British journalists could face jail for publishing leak stories that embarrass the government

Chilling new proposals.

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As if there needed to be yet another threat to free speech in the UK, British journalists could face 14-year prison sentences for publishing stories embarrassing the government, under proposed reforms to the Official Secrets Act. According to the government, the new proposals will crack down on foreign spies but many fear it could even be used domestically.

The UK government, through the Home Office, has proposed reforms to the 1989 Official Secrets Act, to account for changes technology and the internet has enabled in the sharing of leaked data.

But critics have noted that the proposed changes local journalists are not protected if charged under the new laws.

Critics further noted that if the new proposals were currently law, the journalists who revealed that former Health Secretary Matt Hancock broke his own COVID rules while having an affair with his aide would have been charged. The leak was newsworthy and the story broke through leaked CCTV footage.

Last week, the Information Commissioner’s Office came under fire when it emerged that it searched two homes while investigating how the CCTV footage leaked to The Sun, the news outlet that first broke Matt Hancock’s affair story.

Among the groups criticizing the new proposals is the National Union of Journalists (NUJ), which noted that the new law would treat whistleblowers and those who publish leaked content the same way foreign spies are treated.

A spokesperson for the organization said: “Existing legislation distinguishes provisions and penalties between those who leak or whistleblow, those who receive leaked information, and foreign spies.

“The government proposes to eliminate or blur these distinctions. The government also wants to increase the maximum penalties that journalists might suffer for receiving leaked material from two to 14 years….

“The NUJ has long argued that where whistleblowers believe that they have acted in the public interest, they should be able to make this case in court, and if a jury agrees with them, be protected.”

But according to the Home Office: “Since the passage of the Act in 1989, there have been unprecedented developments in communications technology (including data storage and rapid data transfer tools) which in our view, means that unauthorized disclosures are now capable of causing far more serious damage than would have been possible previously.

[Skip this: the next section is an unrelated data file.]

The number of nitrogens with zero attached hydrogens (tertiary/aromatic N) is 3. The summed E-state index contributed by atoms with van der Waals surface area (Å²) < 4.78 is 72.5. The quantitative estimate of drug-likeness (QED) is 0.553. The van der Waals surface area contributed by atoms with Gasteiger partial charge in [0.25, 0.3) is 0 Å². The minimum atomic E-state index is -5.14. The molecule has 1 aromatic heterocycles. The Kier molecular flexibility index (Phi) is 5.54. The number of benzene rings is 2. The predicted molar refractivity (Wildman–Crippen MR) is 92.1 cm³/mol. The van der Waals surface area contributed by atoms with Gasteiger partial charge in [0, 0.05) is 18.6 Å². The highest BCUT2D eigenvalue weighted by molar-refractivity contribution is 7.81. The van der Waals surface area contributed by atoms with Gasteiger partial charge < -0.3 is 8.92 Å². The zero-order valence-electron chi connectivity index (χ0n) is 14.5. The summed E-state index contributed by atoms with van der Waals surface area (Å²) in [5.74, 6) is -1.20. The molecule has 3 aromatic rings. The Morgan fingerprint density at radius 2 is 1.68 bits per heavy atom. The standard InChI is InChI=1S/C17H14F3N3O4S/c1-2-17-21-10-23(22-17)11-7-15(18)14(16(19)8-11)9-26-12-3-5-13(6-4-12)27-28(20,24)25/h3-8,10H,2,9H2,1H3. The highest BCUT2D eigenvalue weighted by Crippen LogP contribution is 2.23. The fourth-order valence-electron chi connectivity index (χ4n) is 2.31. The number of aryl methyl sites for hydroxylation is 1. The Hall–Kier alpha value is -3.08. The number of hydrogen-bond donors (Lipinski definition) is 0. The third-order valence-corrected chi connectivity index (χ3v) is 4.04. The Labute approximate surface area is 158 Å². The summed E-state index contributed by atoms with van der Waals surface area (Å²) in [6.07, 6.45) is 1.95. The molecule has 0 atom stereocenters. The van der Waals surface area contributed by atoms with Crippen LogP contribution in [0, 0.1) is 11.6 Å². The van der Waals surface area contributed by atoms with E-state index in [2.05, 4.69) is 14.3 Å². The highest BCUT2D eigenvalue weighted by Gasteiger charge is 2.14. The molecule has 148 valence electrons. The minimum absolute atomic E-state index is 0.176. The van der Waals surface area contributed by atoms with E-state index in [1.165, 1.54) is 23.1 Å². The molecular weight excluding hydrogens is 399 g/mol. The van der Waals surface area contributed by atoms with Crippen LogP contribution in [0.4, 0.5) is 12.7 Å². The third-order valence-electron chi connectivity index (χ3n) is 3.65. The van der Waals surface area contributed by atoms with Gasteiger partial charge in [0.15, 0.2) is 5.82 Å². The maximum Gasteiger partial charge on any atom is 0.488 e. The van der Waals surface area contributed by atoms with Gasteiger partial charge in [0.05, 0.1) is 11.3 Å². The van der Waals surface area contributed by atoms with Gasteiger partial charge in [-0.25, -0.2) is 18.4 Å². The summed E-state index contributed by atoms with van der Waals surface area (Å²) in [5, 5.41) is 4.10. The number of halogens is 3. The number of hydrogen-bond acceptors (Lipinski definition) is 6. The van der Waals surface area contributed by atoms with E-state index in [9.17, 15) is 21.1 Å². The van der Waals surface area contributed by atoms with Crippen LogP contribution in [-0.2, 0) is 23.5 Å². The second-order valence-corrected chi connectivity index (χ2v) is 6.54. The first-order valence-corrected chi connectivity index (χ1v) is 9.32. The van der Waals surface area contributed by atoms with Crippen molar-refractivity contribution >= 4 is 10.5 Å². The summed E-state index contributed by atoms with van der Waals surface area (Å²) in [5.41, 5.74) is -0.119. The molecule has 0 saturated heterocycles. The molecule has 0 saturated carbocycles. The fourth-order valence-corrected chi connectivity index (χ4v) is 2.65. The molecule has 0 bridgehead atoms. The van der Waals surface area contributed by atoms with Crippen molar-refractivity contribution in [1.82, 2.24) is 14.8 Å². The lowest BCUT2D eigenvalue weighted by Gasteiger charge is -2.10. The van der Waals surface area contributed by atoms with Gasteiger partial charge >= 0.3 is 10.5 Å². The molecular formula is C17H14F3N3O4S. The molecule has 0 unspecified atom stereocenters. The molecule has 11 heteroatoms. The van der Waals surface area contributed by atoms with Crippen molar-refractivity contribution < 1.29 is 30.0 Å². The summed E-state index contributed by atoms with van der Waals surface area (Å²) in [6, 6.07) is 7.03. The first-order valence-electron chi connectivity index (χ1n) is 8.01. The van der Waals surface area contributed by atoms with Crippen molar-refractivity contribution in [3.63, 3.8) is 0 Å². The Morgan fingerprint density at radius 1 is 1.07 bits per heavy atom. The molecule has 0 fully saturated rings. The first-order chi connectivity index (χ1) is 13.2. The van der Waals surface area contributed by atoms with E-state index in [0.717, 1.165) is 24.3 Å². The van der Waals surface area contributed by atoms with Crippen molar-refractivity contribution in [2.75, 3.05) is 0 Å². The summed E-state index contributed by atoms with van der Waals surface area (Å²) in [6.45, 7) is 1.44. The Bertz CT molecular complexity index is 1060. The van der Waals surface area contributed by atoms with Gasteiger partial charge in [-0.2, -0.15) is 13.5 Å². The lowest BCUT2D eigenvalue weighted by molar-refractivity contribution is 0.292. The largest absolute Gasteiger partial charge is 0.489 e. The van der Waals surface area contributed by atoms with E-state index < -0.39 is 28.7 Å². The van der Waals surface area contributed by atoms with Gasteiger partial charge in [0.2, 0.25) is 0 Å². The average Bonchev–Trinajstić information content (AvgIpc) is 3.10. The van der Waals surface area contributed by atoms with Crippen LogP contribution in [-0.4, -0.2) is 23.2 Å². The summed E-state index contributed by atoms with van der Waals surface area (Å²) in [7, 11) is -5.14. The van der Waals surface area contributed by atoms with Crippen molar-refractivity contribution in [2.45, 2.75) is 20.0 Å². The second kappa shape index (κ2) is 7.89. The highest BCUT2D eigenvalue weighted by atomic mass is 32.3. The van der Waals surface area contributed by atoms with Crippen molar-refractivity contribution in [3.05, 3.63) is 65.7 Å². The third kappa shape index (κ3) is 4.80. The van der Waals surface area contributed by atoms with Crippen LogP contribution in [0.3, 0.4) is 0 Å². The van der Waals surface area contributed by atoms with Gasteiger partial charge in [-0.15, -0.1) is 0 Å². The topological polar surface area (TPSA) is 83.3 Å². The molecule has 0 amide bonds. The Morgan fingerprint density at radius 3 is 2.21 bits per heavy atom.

“As a result, we do not consider that there is necessarily a distinction in severity between espionage and the most serious unauthorized disclosures, in the same way that there was in 1989.

“Although there are differences in the mechanics of and motivations behind espionage and unauthorized disclosure offenses, there are cases where an unauthorized disclosure may be as or more serious, in terms of intent and/or damage.

“For example, documents made available online can now be accessed and utilized by a wide range of hostile actors simultaneously, whereas espionage will often only be to the benefit of a single state or actor.

“In severe cases, the unauthorized disclosure of the identities of agents working for the UK intelligence community, for example, could directly lead to imminent and serious threat to life.”

The Law Commission and the human rights organizations that helped draft the new proposals insist there should be a “public interest defense” in the amendment to protect journalists who receive leaked content.

However, the Home Office argues that such a provision would “undermine our efforts to prevent damaging unauthorized disclosures, which would not be in the public interest.”

A Home Office spokesman said: “Freedom of press is an integral part of the UK’s democratic processes and the government is committed to protecting the rights and values that we hold so dear.

“It is wrong to claim the proposals will put journalists at risk of being treated like spies and they will, rightly, remain free to hold the government to account.

“We will introduce new legislation so security services and law enforcement agencies can tackle evolving state threats and protect sensitive data.

“However, this will be balanced to protect press freedom and the ability for whistleblowers to hold organizations to account when there are serious allegations of wrongdoing.”

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